Does your heart swell with pride when an American flag is unfurled at a major sporting event? If so, know that you paid for the sensation. The Pentagon has shelled out about $10 million to sports franchises over the past five years for advertising and promotion, including $6.8 million that went toward staging "paid patriotism" events such as enlistment ceremonies and the reunions of soldiers and their families, report Bloomberg and USA Today. The finding comes in a scathing report from Sens. Jeff Flake and John McCain, which describes the spending as "inappropriate and frivolous," per NBC News. More than $6 million went to NFL teams, including almost $900,000 to the Atlanta Falcons. The team was paid $315,000 for a single event in 2013, during which an American flag was spread across the Georgia Dome's field.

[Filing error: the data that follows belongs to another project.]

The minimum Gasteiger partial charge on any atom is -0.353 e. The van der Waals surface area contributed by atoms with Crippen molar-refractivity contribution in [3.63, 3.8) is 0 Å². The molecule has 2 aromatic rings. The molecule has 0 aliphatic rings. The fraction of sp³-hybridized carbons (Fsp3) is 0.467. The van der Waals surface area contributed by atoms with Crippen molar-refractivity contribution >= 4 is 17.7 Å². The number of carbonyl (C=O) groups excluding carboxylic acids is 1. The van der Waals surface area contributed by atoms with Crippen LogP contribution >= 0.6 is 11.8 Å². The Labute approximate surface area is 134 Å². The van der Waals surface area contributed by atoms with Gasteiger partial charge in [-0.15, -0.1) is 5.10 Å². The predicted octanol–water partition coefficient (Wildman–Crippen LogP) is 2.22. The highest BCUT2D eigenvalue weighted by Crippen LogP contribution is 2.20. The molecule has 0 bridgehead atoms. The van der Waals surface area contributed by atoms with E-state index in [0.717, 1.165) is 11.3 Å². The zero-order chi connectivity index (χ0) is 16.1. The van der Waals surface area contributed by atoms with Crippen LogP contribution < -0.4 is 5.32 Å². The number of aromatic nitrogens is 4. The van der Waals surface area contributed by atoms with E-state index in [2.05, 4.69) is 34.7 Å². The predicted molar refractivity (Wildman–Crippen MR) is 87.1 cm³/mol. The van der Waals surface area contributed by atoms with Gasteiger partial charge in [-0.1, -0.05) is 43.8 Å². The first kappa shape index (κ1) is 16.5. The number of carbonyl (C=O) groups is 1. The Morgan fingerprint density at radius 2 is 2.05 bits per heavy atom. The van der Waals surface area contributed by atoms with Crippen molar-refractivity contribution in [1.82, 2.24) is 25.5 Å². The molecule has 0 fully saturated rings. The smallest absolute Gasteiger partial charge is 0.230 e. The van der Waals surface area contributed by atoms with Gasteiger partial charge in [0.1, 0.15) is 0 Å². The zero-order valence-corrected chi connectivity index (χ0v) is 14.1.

People assume the events "are paid for out of the goodness of the heart by the owners and the teams," Flake says. "To find out taxpayers are paying for it, it cheapens the whole lot." Back in July, the acting undersecretary of defense told Flake that it was difficult to meet recruiting goals with the upturn in the economy and that "sports events are an important component of this process." However, the military couldn't produce any evidence that their efforts worked. McCain suggested teams donate received funds to a charity supporting veterans, but NFL commissioner Roger Goodell says the league will conduct an internal audit and refund any "inappropriate" payments. The senators now plan to ban such services in a defense appropriations bill. (Read more NFL stories.)